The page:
In sum, depth of thought and inclusive practices are at the forefront of a learners’ trajectory according to West. His undying dedication to educating all members of society to explore thoughts, ideals, and societal norms has expanded our teaching methodologies, allowed learners of all races, genders, religions and socioeconomic backgrounds to find joy in the learning process, and encouraged the collective to show love by fighting injustices while doing so.
Want to Learn More?
To read more about West and his views of education as a human right, please visit the following:
By definition, to differentiate is “to recognize or ascertain what makes (someone or something) different, to identify differences between (two or more things or people) and/or to make (someone or something) appear different or distinct.” Seems simple, right? Simple could not be any further from the truth. Educators are challenged every minute of every school day by the layers of differentiation that are required of them, understandably so. When you take into consideration one must react according to the many unique learning styles, the varying attention spans and levels of engagement from learner to learner, and the layers of diversity in both the foundational and applicational skills within each learner, then the demand seems almost impossible.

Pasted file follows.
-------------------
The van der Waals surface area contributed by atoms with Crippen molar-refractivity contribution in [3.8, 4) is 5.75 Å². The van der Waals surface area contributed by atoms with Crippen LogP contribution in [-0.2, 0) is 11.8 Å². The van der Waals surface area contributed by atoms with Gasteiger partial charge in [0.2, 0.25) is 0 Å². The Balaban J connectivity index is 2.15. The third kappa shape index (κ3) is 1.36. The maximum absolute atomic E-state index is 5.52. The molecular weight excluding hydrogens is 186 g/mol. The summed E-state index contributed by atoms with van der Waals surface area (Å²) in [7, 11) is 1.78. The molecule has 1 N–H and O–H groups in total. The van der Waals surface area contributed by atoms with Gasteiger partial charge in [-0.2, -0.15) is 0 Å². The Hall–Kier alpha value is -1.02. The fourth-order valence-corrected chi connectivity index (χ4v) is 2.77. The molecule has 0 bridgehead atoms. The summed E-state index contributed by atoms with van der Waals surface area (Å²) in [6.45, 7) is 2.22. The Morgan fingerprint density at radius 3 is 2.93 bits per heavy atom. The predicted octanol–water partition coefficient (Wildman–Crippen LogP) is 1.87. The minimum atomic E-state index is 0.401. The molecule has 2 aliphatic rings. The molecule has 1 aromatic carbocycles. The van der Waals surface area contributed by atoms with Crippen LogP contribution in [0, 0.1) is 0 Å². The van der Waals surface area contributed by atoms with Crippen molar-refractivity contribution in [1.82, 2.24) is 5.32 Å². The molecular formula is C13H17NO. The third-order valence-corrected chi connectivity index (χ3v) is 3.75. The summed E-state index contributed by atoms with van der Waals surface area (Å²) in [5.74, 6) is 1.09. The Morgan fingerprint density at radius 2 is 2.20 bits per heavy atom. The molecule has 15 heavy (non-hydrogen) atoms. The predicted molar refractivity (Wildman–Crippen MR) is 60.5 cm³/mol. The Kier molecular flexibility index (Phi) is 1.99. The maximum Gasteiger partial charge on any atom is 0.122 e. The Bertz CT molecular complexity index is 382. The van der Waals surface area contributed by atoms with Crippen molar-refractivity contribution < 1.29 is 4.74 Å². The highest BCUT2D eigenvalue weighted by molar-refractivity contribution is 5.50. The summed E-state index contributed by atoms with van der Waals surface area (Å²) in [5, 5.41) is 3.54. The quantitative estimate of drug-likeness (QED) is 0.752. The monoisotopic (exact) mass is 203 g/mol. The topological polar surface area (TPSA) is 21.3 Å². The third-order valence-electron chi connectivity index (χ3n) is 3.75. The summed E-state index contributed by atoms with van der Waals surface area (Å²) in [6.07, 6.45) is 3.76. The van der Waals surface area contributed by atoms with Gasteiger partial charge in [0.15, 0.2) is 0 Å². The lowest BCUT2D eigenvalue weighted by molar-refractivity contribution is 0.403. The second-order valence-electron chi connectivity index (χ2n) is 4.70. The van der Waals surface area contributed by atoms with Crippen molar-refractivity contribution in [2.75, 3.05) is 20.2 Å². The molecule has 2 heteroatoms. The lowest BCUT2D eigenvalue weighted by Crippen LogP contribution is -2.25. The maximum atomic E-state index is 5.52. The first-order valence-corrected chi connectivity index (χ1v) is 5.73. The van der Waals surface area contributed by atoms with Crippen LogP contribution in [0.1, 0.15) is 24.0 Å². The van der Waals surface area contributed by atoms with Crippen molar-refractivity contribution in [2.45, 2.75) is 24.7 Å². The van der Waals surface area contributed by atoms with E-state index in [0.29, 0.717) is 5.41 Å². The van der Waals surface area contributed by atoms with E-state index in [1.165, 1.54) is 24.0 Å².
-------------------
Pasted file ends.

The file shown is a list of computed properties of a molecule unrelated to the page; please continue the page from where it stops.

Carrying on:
Research states that only 5% of information delivered in a lecture format is retained, while 50% of discussions, 70% of hands-on practice, and 80% when learners teach to each other is retained. So, in order to meet our ultimate goal of empowering neurodiversity, we are going to try to simplify one of the most complex, yet essential, topics in education today, wish us luck!
There are four ways that an educator can implement instruction on a differentiated basis: content, process, and product.
Content: what the learner needs to learn or how they will access the information being taught.
Process: activities in which the learner engages with the content and others to make sense of and connect to the content.
Product: output exhibited in many fashions to reflect the learners’ knowledge and ability to extend their understanding as well as to think critically about the content.
Environment: the way the classroom looks and feels.
Now that we have the definitions in mind, let’s explore examples of differentiation for each of these categories!
Diversify reading materials (levels, interests, densities, etc.) as well as forms of media to gauge how they learn best.
Provide content recordings, videos, and so forth.
Use readiness levels to diversify content such as spelling and vocabulary tasks.
Incorporate a mix of small-group, whole-group, and individual lessons.
Use tiered/leveled activities.
Offer and encourage the use of manipulatives or handheld tools as well as movement/sensory breaks as often as is needed.
Vary the length of time a learner has to complete an assignment.
Create interest centers and provide an array of materials for students to access at each.
Vary how you assess learners’ knowledge through videos, reports, projects.
Give learners the chance to answer questions orally or in writing.